On public computers, you’d often find that no executable files (EXEs) are allowed to run. This is for a reason, of course: a computer with Internet connection is a valuable resource and thus a target for exploits. Antivirus is not a sufficient defense for publicly accessible computers, and even executable file restrictions do not guarantee your computers are safe.
Remote access is obviously a very sensitive (often we’d call it intimate) matter. So, security is a major concern here. Many remote desktop software vendors claim their products are secure, but sometimes the details are a bit vague. Let’s try and figure out what we need to know when choosing remote access tools.
Remote support saves time and effort but what if your user can’t get online? This simple troubleshooting checklist helps you get connected. It might be useful even for experienced technicians, especially at the end of a long business day.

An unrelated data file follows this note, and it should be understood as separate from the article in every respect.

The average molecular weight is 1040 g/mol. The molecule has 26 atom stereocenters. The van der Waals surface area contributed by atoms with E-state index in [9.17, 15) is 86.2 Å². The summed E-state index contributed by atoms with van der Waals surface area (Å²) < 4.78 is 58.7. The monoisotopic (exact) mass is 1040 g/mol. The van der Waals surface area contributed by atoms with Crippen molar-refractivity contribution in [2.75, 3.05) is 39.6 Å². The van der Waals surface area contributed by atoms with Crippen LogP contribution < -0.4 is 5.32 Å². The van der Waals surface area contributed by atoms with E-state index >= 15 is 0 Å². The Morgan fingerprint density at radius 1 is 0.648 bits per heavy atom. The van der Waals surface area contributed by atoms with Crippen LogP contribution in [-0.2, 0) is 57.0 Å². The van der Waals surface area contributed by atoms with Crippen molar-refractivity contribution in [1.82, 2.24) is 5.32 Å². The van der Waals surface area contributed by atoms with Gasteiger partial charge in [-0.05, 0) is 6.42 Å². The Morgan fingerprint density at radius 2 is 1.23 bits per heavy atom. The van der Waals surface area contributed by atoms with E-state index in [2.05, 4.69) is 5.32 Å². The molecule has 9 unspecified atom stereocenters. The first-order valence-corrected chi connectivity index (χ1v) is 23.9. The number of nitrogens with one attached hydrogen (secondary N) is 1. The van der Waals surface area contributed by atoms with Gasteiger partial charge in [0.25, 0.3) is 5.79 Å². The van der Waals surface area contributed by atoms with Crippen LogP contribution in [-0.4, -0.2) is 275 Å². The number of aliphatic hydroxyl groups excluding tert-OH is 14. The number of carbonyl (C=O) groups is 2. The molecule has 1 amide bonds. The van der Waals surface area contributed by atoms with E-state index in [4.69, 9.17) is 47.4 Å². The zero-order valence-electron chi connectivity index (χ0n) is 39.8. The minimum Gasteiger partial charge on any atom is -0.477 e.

In modern times web browsers are the most popular and widely used software. No doubt the Internet is playing an unprecedentedly important role in people's personal and work life. Web browsers provide access to zillions of bytes of information and many thousands of tools used in workflow.
One of such browser-based tools is DeskRoll. It enables access to remote machines without installing additional software on the controlling device.
You are supporting a customer remotely but suppose that you (or they) have no Internet connection. What's next?
Remote access tools are the bread and butter of today’s support technician. For many remote access needs, traditional tools (bundled with the OS, provided by the OS vendor, etc.) are used: RDP, SSH clients/servers, Telnet, etc. Let's see how they compare with each other.
Remote technical support is an appealing alternative to traditional on-site support. Remote support means accessing your client’s computer remotely to do system modifications, updates or fixes. Of course, it requires certain skills and tools, but sometimes there’s no viable alternative.